Will the Circle Be Unbroken?
Reflections on Death, Rebirth, and Hunger for a Faith
by Studs Terkel
Whether it's Working or The Great War, the legendary oral histories of Studs Terkel have offered indispensable insights into all areas of American life. Now, at eighty-eight, the Pulitzer Prize winner creates his most important work on a subject few can comfortably discuss: death.
Here, in the voices of people both esteemed and unknown, are wise words, meaningful memories, and compassionate predictions about the experience of life's endand what may come after. A grad student explains how her two-year coma convinced her of the existence of reincarnation . . . A Hiroshima survivor reconciles her painful memories with the stoicism of her Japanese culture . . . Actress Uta Hagan expresses how her art is her religion and will be her legacy . . . Oscar-winning cinematographer Haskell Wexler relives his World War II ordeal, after a torpedo left him in a lifeboat among injured and dying comrades . . . An AIDS counselor reveals why healthy gay men may require the most crucial psychological help . . . and a retired firefighter admits he never felt so alive as when he was doing his dangerous job.
From the sheer physical facts to the emotional realities to spiritual speculations, all aspects of death are openly expressed in this wonderful work, the stirring culmination of Studs Terkel's brilliant career.
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1. If you had been one of the people Terkel interviewed for Will the Circle Be Unbroken?, what would you have told him?
2. Do you talk about death with your close friends or family? Do you feel that you would have been able to open up to Terkel in the way that the people in this book did?
3. What do you think it is about Terkel that enables him to draw these amazing, painful, personal stories out of people?
4. Is there anyone in this book whom you felt particularly akin to, in terms of how he or she spoke about death or what comes after it?
5. Do you think of yourself as religious or spiritual? If so, how does that play into your feelings on death?
6. Do you agree with Terkel's contention in the introduction that "Invariably, those who have a faith, whether it is called religious or spiritual, have an easier time with loss"?
7. How do the various faiths differ in the ways they address death? Are there certain faiths that consider death in a way that's especially helpful or comforting?
8. Terkel's cardiologist comments to him, "Dealing with death is a third-rail issue in the United States. We don't talk about death and dying as a societal problem, but it's going to become more and more of one." Are Americans particularly loath to talk about death? How would you compare our way of dealing with death with the ways of other cultures and countries?
9. Several people in Will the Circle Be Unbroken? describe dramatic near-death experiences, in which they were drawn toward a light and told they had to keep on living or saw their own bodies as they floated above them. Have you ever had or heard about a near-death experience?
10. In the introduction, Terkel quotes a writer who laments how people are expected to hold their grief inside. "We want sort of drive-by grieving. Nobody wants you to carry on about it. They want you to deposit it like you do in a bank." Do you agree that our society discourages people from talking about their grief and their own fears about death?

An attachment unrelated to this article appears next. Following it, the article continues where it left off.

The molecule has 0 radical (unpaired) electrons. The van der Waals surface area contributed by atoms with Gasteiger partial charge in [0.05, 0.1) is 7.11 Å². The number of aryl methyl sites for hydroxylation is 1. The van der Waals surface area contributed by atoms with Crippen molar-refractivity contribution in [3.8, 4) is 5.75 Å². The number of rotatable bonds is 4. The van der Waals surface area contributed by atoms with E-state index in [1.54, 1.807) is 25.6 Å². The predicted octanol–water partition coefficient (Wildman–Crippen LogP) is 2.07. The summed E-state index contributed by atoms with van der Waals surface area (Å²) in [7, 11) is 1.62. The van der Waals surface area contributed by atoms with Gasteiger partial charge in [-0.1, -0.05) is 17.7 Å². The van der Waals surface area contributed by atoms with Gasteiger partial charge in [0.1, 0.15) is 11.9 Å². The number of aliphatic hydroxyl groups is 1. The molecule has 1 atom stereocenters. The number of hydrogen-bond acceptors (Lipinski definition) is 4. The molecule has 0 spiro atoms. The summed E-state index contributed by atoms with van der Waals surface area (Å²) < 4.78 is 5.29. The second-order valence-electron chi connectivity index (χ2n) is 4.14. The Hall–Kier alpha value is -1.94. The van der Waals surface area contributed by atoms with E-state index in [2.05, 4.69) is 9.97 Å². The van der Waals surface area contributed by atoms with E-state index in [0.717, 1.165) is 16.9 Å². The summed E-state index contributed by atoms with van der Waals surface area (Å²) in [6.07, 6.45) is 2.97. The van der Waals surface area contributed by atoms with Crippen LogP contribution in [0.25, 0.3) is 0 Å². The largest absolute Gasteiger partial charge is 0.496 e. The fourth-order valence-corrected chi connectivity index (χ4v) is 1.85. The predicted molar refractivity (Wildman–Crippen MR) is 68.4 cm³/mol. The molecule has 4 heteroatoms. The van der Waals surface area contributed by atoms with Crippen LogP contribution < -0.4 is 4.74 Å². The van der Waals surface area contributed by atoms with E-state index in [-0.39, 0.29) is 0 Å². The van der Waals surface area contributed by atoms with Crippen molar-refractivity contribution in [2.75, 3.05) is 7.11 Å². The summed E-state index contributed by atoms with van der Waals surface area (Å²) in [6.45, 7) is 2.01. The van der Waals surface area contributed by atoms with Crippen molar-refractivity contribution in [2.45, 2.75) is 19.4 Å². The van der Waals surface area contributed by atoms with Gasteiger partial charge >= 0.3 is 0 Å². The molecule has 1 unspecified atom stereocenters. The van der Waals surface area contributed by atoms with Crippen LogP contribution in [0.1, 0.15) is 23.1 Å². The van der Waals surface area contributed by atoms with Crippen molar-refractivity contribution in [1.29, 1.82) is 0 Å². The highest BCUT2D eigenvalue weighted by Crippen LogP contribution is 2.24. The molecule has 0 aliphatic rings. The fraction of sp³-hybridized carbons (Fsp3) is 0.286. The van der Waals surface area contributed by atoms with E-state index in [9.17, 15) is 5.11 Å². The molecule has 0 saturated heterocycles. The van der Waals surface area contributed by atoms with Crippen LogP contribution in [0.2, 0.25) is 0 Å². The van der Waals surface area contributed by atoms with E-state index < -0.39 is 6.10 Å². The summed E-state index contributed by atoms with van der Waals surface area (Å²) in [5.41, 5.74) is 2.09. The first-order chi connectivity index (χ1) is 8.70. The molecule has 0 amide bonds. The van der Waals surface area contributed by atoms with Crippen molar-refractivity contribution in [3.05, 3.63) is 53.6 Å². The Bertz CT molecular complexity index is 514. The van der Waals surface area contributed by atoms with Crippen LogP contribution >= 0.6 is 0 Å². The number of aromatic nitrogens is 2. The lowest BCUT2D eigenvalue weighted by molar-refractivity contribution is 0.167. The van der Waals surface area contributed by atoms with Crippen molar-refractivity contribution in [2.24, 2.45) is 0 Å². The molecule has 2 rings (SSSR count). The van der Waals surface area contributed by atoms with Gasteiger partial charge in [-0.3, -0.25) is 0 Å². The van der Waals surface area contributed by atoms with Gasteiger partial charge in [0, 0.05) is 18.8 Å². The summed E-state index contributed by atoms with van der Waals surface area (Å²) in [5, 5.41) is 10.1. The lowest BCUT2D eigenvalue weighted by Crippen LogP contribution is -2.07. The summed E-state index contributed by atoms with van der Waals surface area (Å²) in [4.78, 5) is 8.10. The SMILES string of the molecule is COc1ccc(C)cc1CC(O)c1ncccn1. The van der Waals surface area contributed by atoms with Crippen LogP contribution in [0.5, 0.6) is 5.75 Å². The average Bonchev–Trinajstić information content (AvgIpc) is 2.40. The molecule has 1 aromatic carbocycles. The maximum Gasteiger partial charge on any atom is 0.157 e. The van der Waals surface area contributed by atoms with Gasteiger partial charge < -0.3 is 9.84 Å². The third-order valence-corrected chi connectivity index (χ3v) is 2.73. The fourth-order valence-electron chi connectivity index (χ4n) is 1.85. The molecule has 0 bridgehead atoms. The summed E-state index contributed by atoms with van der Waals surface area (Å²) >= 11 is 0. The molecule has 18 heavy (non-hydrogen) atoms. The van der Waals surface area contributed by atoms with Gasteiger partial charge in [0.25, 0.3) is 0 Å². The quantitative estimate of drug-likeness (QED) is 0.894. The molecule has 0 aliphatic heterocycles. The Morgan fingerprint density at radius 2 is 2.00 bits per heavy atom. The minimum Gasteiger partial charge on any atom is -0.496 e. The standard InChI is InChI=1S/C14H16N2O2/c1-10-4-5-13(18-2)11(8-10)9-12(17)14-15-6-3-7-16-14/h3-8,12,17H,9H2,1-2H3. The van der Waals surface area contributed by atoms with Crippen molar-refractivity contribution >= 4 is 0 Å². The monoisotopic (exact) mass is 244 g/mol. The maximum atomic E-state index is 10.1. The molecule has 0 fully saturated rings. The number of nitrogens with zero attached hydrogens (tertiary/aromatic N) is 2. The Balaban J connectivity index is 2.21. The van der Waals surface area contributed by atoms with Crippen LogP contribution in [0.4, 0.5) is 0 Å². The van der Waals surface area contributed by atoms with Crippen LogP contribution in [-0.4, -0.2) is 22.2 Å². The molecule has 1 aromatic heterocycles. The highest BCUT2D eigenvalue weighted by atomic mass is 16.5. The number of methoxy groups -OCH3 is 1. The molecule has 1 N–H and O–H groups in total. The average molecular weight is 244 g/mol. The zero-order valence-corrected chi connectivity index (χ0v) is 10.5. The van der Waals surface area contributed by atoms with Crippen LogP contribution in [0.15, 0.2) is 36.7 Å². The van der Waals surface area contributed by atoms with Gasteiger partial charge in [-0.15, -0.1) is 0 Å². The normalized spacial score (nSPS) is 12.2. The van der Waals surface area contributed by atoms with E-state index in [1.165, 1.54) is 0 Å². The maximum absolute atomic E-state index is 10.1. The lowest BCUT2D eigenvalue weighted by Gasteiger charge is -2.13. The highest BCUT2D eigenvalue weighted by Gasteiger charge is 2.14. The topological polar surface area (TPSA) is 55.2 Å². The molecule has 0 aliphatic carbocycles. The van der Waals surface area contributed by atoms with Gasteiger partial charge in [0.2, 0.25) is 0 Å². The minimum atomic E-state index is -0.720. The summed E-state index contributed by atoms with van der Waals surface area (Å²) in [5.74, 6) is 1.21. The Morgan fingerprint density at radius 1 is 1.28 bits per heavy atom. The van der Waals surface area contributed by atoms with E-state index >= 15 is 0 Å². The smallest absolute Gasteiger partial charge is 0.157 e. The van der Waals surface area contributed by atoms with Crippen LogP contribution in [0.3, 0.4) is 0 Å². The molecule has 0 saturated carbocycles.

11. Did September 11 change the way you think about death? Do you think it will have a long-term effect on how our society deals with and wrestles with death?
12. Terkel interviewed a homicide detective, a former death-row inmate, a Hiroshima survivor, an undertaker, and many, many others. Aside from the people in the book, who else's perspectives on death would you be interested in hearing?
13. Several interviewees talk about how it used to be that people would die at home and their bodies would be left in darkened parlors for weeks so that people could come in to visit and pay their respects. Now people die in hospitals, and the bodies are whisked away. Our society is very far removed from the particulars of death. Do you think this distance has changed the way our society thinks about death or deals with it?
14. This book offers all sorts of different perspectives on whether or not there's an afterlifefrom people who believe that death is just a transformation from one state of living to another to those who believe that after death there's nothing. Do you believe that there's an afterlife? If so, how do you envision it?
15. Kid Pharoah, a self-described "collector" whom Terkel has interviewed several times, said to him, "The great fear I have is dying a failure. We all go. I don't want to go out a nothing. I want to go out a man among men." What is your great fear about death? How would you liked to be remembered when you die?
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"ITíS THE UNGUARDED VOICES HE PRESENTS THAT STAY WITH YOU. . . . Terkelís interviews may not allay fears about death. But reading them certainly encourages life while we have it."
The New York Times
"In these moving, thought-provoking, and powerful interviews, Terkel beautifully illustrates that this book may be about death, 'but only by living to the full its long prelude, life.'"
"TERRIFYING, MOVING, PAINFUL, AND REDEMPTIVE . . . Terkel provides us with [a] community, and . . . there is solace in knowing, at least for now, that we are not alone."